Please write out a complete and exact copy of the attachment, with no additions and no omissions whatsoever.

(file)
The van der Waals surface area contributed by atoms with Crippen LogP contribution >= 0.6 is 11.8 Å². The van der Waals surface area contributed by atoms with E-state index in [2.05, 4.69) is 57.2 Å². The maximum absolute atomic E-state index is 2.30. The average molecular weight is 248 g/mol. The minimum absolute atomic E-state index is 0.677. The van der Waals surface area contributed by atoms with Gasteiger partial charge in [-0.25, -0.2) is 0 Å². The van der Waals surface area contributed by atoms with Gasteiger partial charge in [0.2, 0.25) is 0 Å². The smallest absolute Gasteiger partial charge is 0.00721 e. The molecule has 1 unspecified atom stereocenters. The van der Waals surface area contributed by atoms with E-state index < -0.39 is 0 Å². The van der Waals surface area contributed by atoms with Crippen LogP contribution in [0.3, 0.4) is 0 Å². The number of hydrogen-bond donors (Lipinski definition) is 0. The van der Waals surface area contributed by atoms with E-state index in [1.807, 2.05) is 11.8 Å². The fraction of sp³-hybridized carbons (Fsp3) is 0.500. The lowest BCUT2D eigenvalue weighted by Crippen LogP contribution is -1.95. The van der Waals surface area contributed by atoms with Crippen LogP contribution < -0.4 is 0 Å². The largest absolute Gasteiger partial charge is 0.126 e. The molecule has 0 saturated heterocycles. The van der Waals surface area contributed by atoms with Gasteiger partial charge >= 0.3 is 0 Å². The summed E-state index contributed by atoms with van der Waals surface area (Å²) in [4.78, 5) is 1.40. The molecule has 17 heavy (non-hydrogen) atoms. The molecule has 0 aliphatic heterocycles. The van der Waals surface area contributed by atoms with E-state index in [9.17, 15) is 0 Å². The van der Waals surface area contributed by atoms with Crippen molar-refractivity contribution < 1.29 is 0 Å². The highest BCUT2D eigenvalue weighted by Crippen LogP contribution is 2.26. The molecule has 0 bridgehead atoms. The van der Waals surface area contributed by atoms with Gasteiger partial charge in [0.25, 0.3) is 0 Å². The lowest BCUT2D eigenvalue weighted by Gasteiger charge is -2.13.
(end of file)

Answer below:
The van der Waals surface area contributed by atoms with Crippen LogP contribution >= 0.6 is 11.8 Å². The van der Waals surface area contributed by atoms with E-state index in [2.05, 4.69) is 57.2 Å². The maximum absolute atomic E-state index is 2.30. The average molecular weight is 248 g/mol. The minimum absolute atomic E-state index is 0.677. The van der Waals surface area contributed by atoms with Gasteiger partial charge in [-0.25, -0.2) is 0 Å². The van der Waals surface area contributed by atoms with Gasteiger partial charge in [0.2, 0.25) is 0 Å². The smallest absolute Gasteiger partial charge is 0.00721 e. The molecule has 1 unspecified atom stereocenters. The van der Waals surface area contributed by atoms with E-state index < -0.39 is 0 Å². The van der Waals surface area contributed by atoms with Crippen LogP contribution in [0.3, 0.4) is 0 Å². The number of hydrogen-bond donors (Lipinski definition) is 0. The van der Waals surface area contributed by atoms with E-state index in [1.807, 2.05) is 11.8 Å². The fraction of sp³-hybridized carbons (Fsp3) is 0.500. The lowest BCUT2D eigenvalue weighted by Crippen LogP contribution is -1.95. The van der Waals surface area contributed by atoms with Crippen LogP contribution < -0.4 is 0 Å². The largest absolute Gasteiger partial charge is 0.126 e. The molecule has 0 saturated heterocycles. The van der Waals surface area contributed by atoms with Gasteiger partial charge >= 0.3 is 0 Å². The summed E-state index contributed by atoms with van der Waals surface area (Å²) in [4.78, 5) is 1.40. The molecule has 17 heavy (non-hydrogen) atoms. The molecule has 0 aliphatic heterocycles. The van der Waals surface area contributed by atoms with E-state index in [9.17, 15) is 0 Å². The van der Waals surface area contributed by atoms with Crippen molar-refractivity contribution < 1.29 is 0 Å². The highest BCUT2D eigenvalue weighted by Crippen LogP contribution is 2.26. The molecule has 0 bridgehead atoms. The van der Waals surface area contributed by atoms with Gasteiger partial charge in [0.25, 0.3) is 0 Å². The lowest BCUT2D eigenvalue weighted by Gasteiger charge is -2.13.